“This new model will be a game changer in our efforts to develop therapies for diabetes. Our efforts to regenerate disease cell types, create new pancreatic cell types, or growing transplantable human cells in pig models will receive a much needed boost,” says Telugu.
COLLEGE PARK, Md. (PRWEB) April 05, 2018
Diabetes is a ‘new-age’ epidemic with ever-increasing rates of disease and death across the globe. Diabetes manifests as a loss of insulin production and/or secretion and an inability to regulate glucose levels in the blood. Currently, an emerging trend in the diabetic field is to employ gene therapy to regenerate patients’ pancreatic cells and/or transplantation of patients’ stem cells into surrogate animal models to generate patient-specific pancreas. That said, animal models to test the safety and efficacy of these approaches are limiting. To address this shortcoming, researchers from UMD’s College of Agriculture and Natural Resources have used CRISPR/Cas9 technology to target the Neurogenin 3 (NGN3) gene in the pig, resulting in a pig model with a complete loss of endocrine function. Using this loss of function study, the research team concluded that NGN3 regulated development of the pancreas in a pig model is similar to the process in humans, setting the stage for a thrilling new model to test diabetic therapies, and for generating human organs in pigs.
Dr. Bhanu Telugu, assistant professor in the college’s Animal and Avian Sciences department, along with a team of researchers in his laboratory, including lead-author Timothy Sheets (a pre doctoral candidate) and Drs. Ki-Eun Park and Chi-Hun Park have produced the first demonstration of a targeted gene mutation induced by CRISPR/Cas9 in a large animal model that resulted in a complete loss of endocrine function. Furthermore, these results are the first demonstration in any species using CRISPR/Cas9 technology specifically targeting NGN3.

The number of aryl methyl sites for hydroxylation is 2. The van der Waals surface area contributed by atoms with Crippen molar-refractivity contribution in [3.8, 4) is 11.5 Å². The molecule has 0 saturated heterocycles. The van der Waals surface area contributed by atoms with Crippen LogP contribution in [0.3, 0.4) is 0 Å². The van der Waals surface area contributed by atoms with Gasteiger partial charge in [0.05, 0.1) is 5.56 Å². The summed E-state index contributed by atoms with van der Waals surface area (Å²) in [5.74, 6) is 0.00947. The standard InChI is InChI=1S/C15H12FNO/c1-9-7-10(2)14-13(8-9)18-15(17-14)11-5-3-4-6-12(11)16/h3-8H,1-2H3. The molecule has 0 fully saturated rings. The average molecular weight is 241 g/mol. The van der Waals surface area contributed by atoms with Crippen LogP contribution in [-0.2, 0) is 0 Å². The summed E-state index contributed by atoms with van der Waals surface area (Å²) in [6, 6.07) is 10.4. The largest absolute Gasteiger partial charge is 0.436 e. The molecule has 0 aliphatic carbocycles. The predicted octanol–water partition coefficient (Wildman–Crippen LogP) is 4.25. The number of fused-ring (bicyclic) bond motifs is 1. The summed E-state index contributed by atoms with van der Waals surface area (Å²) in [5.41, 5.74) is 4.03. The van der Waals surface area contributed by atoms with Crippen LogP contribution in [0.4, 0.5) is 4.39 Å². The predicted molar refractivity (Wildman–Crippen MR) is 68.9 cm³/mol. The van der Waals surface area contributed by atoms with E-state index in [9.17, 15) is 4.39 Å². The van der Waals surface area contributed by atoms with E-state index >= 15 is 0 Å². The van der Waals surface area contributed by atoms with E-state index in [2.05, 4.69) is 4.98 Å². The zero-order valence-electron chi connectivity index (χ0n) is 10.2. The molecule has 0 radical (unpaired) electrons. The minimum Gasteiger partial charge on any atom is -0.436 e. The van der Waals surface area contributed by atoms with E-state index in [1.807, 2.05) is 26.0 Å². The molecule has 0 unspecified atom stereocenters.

“This new model will be a game changer in our efforts to develop therapies for diabetes. Our efforts to regenerate disease cell types, create new pancreatic cell types, or growing transplantable human cells in pig models will receive a much needed boost,” says Telugu. “Additionally, this model gives us a new range of treatment possibilities and dovetails strongly with the college’s initiative to study and influence the intersection of human, animal and environmental health.”
Recent progress in gene therapies and the practice of generating human organs within large animal models is a popular topic in the news cycle, but public records of success may be a long way off. This model paves the way for testing the feasibility, efficacy and safety of this approach. An ultimate goal of Telugu’s lab is to utilize transplantable cells from the patient in need of an organ, and use those to generate a transplantable organ in a whole pig animal setting.
Their report, “Targeted Mutation of NGN3 Gene Disrupts Pancreatic Endocrine Cell Development in Pigs”, was recently accepted and published by Scientific Reports. It can be accessed here: https://www.nature.com/articles/s41598-018-22050-0.